The Asian/American Studies Collective is proud to celebrate the publication of Dr. Diane Fujino’s book, Nisei Radicals: The Feminist Poetics and Transformative Ministry of Mitsuye Yamada and Michael Yasutake.
About the book
While critiques of the model minority trope abound, this work has not dislodged the Nisei, or second-generation Japanese Americans, from the label of “Quiet Americans.” Working against the announced politics of Nisei assimilationism, this talk examines the feminist poetics of Mitsuye Yamada and the transformational “jubilee liberation” ministry of her brother, Rev. Michael Yasutake. Mitsuye Yamada’s sensitive writings are known for revealing tropes of silence in the lives of Japanese American women, often through critique of the complicated relationship with her own mother. Michael Yasutake moved from military resistance during World War II, to counseling draft objector during the Vietnam War, to explicit opposition to US and Japanese imperialism and support for political prisoners. Through biographical study, the book reveals Nisei resistance in the 1970s to 1990s (an ostensibly dormant period of Asian American struggle), understudied intergenerational continuity, and a radical lineage of Japanese American activism.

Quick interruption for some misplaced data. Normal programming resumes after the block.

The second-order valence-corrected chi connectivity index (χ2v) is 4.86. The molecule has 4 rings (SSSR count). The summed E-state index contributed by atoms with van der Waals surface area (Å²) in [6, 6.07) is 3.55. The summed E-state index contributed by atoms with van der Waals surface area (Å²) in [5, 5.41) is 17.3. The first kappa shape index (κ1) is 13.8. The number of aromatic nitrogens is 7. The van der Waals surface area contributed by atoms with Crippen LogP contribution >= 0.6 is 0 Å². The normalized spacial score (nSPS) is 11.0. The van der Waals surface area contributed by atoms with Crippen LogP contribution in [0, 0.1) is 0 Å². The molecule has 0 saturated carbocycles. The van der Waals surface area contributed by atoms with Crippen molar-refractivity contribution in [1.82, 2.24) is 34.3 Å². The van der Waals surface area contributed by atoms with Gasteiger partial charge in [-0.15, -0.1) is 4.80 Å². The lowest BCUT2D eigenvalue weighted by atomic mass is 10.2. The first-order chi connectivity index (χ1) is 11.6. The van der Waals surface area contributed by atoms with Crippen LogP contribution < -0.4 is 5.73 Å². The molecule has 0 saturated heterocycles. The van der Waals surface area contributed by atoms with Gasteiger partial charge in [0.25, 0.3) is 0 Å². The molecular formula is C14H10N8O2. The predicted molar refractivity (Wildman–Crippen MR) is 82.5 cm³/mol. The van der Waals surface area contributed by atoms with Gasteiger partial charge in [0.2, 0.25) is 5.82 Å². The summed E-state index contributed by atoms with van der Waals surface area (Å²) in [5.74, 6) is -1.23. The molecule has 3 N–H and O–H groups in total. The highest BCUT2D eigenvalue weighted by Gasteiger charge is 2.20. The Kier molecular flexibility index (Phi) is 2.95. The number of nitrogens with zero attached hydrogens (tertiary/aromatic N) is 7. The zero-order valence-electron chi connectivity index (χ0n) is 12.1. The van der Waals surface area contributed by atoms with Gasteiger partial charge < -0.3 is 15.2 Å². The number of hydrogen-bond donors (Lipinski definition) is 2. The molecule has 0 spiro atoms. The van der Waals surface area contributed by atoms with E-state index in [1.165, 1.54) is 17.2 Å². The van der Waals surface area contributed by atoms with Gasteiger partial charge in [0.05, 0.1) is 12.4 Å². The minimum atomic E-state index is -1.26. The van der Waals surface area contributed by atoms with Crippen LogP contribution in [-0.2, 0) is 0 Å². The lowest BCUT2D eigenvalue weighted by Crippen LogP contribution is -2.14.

Diane Fujino is professor of Asian American Studies at the University of California, Santa Barbara. Her scholarship centers on Asian American and Black liberation struggles and includes books on Yuri Kochiyama, Richard Aoki, and the Black Panther Party. She is active with Ethnic Studies Now! Santa Barbara and Cooperation Santa Barbara.
Cosponsored by the IHC’s Asian/American Studies Collective Research Focus Group and the Department of Asian American Studies